Prime Minister Prayut Chan-o-cha said: "Thank you, all Thais, thank you, all foreigners, everybody is a hero and everybody helped each other."

As the Thai authorities worked on methods to bring the group out, the options included waiting until water levels subside, or teaching the group to use diving gear to navigate the flooded cave.

"If it rains too much, water levels will rise and make getting them out harder," Interior Minister Anupong Paochinda told reporters.

Divers were seen yesterday pumping air into oxygen tanks which some officials said were to be placed at every kilometre inside the cave for the boys to use on their dive out of the cave. They will also need extensive diving training and equipment suitable for non-professional and juvenile divers.

Each boy is expected to be accompanied by two divers on the way out, local media reported.

Mr Supanat Thitigan, a rescue diver from the Thai Ruamkatanyu Foundation, said that one problem was securing full-face diving masks of the right size for the boys as the authorities had only adult ones.

It is not certain when the final rescue effort will take place. The media initially reported on the possibility that the boys might have to wait out the rainy season, which lasts three to four months, before officials said they were racing against time.

An international team of rescuers, including six Specialist Response Group members of the Australian Federal Police, are helping in the efforts to bring the boys out of the cave.

Mr Passakorn Boonyalak, Chiang Rai's Deputy Governor, told a news conference yesterday that the stronger boys were expected to be taken out first, and the others had to wait until they were ready and strong enough.

He also said a telephone line was being installed for parents to talk to their stranded children.


FAQs

Q How did they survive nine days without food?

A Experts say humans can survive without food for between 30 and 45 days if they still drink water.

As the boys and their coach went to the cave after football practice, it is unlikely they would have had much, if any, food with them.

But given how long they survived and the condition in which they were found, experts say it is certain they had drinkable water, whether from within the cave or brought with them. Dr Sura Jeetwatee, a doctor who is part of the operations, said the boys were able to walk and had survived by staying where they were and drinking water that dripped from stalactite formations.

Q How long will it take to rescue the boys?

A Thailand's Interior Minister Anupong Paochinda said yesterday that a rescue attempt will be made over the next day or so before a fresh downpour of monsoon rain. "As rain is forecast in the next few days, the evacuation must speed up. Diving gear will be used. If the water rises, the task will be difficult. We must bring the kids out before then," he said.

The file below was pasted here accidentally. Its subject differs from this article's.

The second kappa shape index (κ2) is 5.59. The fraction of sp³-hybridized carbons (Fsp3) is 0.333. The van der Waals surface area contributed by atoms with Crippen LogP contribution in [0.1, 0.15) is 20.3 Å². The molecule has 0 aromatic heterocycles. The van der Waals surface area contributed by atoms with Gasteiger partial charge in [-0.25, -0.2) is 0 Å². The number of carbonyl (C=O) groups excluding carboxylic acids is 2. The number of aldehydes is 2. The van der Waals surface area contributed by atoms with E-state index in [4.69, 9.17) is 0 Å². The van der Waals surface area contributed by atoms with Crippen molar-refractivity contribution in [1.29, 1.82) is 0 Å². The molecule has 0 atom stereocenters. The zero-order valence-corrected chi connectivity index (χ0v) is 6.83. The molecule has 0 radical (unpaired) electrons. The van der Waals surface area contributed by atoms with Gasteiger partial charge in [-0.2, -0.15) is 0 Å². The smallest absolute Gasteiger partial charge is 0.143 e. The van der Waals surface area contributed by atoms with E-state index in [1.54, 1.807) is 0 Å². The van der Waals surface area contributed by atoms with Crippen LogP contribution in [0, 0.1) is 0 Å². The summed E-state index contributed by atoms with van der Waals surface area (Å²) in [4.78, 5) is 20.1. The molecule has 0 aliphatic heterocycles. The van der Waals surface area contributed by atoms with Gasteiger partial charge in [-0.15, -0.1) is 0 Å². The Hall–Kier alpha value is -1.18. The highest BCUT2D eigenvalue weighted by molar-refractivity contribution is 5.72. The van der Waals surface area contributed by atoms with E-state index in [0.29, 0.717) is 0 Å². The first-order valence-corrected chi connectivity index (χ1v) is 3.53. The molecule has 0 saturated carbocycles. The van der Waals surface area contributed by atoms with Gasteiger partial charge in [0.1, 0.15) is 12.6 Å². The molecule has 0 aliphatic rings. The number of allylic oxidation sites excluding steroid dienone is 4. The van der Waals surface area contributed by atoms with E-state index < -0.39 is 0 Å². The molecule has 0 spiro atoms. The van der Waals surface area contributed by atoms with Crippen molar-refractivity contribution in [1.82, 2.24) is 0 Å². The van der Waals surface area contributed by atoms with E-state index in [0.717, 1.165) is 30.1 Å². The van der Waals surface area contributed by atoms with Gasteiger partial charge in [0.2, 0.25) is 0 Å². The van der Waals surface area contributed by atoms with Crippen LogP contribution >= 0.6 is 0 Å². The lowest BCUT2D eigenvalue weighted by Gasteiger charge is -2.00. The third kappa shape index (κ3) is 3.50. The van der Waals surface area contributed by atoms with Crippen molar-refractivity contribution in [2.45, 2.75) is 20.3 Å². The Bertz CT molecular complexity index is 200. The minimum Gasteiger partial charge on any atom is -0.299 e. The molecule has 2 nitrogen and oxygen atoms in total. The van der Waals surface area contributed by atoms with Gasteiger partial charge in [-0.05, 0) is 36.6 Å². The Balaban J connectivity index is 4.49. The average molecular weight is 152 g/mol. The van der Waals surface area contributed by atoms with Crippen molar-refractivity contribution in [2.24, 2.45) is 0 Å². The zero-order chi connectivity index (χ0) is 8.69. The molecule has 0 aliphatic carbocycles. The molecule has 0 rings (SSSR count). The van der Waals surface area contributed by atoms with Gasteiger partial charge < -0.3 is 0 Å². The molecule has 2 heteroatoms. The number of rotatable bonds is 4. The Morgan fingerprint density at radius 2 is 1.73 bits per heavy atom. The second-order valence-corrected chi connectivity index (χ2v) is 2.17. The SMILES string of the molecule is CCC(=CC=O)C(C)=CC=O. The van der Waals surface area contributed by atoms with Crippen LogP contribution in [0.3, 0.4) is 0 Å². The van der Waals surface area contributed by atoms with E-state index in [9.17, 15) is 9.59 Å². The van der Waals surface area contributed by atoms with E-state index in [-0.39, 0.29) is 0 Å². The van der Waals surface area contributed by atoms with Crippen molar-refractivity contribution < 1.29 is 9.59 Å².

However, Mr Passakorn Boonyarat, Deputy Governor of Chiang Rai Province, refused to speculate on how long the boys might be trapped. He explained that there were enough provisions for four months, but anyone fit and able to leave the cave would be evacuated as soon as possible.

It could be risky for the boys to dive out under muddy, unclear water. Cave diving is already very risky, especially for young boys in a weakened state. None of the boys, aged between 11 and 16, can swim or dive.

The journey takes a healthy - and skilled - navy Seal diver about six hours. Walking out would be the safest option, but at the moment it is impossible because parts of the route remain flooded.

Q Why can't rescuers just drill through the cave?

A Of the evacuation options, drilling to reach the boys is the least viable as getting the necessary drilling equipment to the mountain atop the cave is daunting and the process time-consuming.

Explorers have spent days scouring the mountain top for possible alternative openings. They have found a few promising leads and have tried to drill deeper. But there is no indication that any of those chimneys connect to the chamber where the boys have been stranded.

Again, the boys need to spend time getting stronger in the depths of the cave before they can attempt to climb up a second entry - if one is found - or be lifted out.

Q What happens if it rains heavily again?

A Besides geographical obstacles, rescue workers are up against pouring rain that continues to flood the cave faster than water can be pumped out.

Rain continued to fall in Chiang Rai and was forecast to intensify from today, pushing the authorities to double their efforts to reduce water levels in the cave and try to get the boys out sooner. "If it rains too much, water levels will rise and make getting them out harder," Mr Paochinda told reporters.

THE NATION/ASIA NEWS NETWORK, AGENCE FRANCE-PRESSE, REUTERS, NYTIMES

 
A version of this article appeared in the print edition of The Straits Times on July 04, 2018, with the headline 'Rescuers race to get boys out of flooded Thai cave'. Print Edition | Subscribe